The coalition is slowly learning it might be worth getting the details right when announcing controversial policies.
Following Michael Gove’s botched announcement about school rebuilding project, David Cameron, Nick Clegg and Vince Cable have all been under attack this morning over revelations in the FT about the decision to cancel a loan to Sheffield Forgemasters.
The story revealed that contrary to statements made in the Commons by both Nick Clegg and David Cameron, the directors at the steel company had agreed to sell shares to private equity groups to raise extra cash as part of the loan deal. Ed Miliband (taking a leaf out of the Ed Balls’ “fast response” playbook) has written a letter to John Bercow, the speaker, calling for the two to apologise to the House.
And this morning, Vince Cable, the business secretary, suffered a sustained attack at the hands of the business select committee, led by Labour MP Rachel Reeves, over the decision.
Reeves told Cable that people in Sheffield were bitterly disappointed by today’s revelations, as they had believed the loan was turned down because of a refusal by Forgemasters’ directors to dilute their equity.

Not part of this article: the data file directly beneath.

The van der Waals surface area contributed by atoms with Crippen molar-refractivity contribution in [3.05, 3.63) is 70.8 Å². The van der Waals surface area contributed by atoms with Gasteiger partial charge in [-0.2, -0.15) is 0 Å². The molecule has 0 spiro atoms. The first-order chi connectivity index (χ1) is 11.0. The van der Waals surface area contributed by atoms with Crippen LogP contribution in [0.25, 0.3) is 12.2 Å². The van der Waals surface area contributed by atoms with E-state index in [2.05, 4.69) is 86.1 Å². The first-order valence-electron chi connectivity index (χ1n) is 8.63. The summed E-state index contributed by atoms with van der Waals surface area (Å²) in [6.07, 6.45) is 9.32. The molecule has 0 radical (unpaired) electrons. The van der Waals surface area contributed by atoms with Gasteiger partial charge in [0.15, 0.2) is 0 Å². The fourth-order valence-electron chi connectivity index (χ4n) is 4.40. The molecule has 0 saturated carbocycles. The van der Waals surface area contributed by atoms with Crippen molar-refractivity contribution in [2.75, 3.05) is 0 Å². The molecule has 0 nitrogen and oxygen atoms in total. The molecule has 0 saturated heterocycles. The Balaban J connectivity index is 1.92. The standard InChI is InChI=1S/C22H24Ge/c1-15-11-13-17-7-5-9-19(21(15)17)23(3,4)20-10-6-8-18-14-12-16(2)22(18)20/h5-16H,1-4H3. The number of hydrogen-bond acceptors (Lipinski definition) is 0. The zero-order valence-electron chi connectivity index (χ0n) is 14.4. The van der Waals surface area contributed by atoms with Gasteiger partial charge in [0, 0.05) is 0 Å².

I’m not sure Reeves claim really washed. The government had always said (and our story made clear) that the decision to cancel the Forgemasters was at least in part taken for cost reasons. But ministers had added in this inaccurate line about equity dilution and so undermined their own case.
The news got even worse while Cable was testifying to the committee, as the company announced that after meetings between directors and Mr Cable’s department, they could find no private sector alternative to the government loan and so would be shelving the project entirely.
That is not to say no private option was available – just that to raise the money, the management would have had to sell the majority of the company, something they were loathe to do just two years after buying it out.
This is presumably what Cameron and Clegg meant when they accused directors of not being willing to dilute their capital. But their attacks were badly worded and that’s why they have now caused such controversy.